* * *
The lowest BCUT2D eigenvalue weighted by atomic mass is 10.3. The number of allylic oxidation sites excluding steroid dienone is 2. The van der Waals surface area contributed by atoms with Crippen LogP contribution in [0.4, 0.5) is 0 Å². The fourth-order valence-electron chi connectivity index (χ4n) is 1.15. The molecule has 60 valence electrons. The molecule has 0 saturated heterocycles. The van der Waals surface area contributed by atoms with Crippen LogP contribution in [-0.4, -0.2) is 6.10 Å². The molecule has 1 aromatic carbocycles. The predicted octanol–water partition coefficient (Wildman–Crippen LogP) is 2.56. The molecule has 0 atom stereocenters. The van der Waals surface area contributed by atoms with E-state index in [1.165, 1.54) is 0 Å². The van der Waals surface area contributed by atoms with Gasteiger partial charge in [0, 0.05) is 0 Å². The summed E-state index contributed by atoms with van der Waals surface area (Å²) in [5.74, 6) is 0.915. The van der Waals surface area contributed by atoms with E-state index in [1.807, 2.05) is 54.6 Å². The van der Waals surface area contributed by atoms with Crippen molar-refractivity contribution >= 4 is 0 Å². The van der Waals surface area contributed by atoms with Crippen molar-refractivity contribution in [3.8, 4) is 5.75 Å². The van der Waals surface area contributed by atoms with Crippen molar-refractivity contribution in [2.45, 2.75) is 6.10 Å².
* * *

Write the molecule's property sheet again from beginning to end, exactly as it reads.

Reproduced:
The lowest BCUT2D eigenvalue weighted by atomic mass is 10.3. The number of allylic oxidation sites excluding steroid dienone is 2. The van der Waals surface area contributed by atoms with Crippen LogP contribution in [0.4, 0.5) is 0 Å². The fourth-order valence-electron chi connectivity index (χ4n) is 1.15. The molecule has 60 valence electrons. The molecule has 0 saturated heterocycles. The van der Waals surface area contributed by atoms with Crippen LogP contribution in [-0.4, -0.2) is 6.10 Å². The molecule has 1 aromatic carbocycles. The predicted octanol–water partition coefficient (Wildman–Crippen LogP) is 2.56. The molecule has 0 atom stereocenters. The van der Waals surface area contributed by atoms with E-state index in [1.165, 1.54) is 0 Å². The van der Waals surface area contributed by atoms with Gasteiger partial charge in [0, 0.05) is 0 Å². The summed E-state index contributed by atoms with van der Waals surface area (Å²) in [5.74, 6) is 0.915. The van der Waals surface area contributed by atoms with E-state index in [1.807, 2.05) is 54.6 Å². The van der Waals surface area contributed by atoms with Crippen molar-refractivity contribution >= 4 is 0 Å². The van der Waals surface area contributed by atoms with Crippen molar-refractivity contribution in [3.8, 4) is 5.75 Å². The van der Waals surface area contributed by atoms with Crippen molar-refractivity contribution in [2.45, 2.75) is 6.10 Å².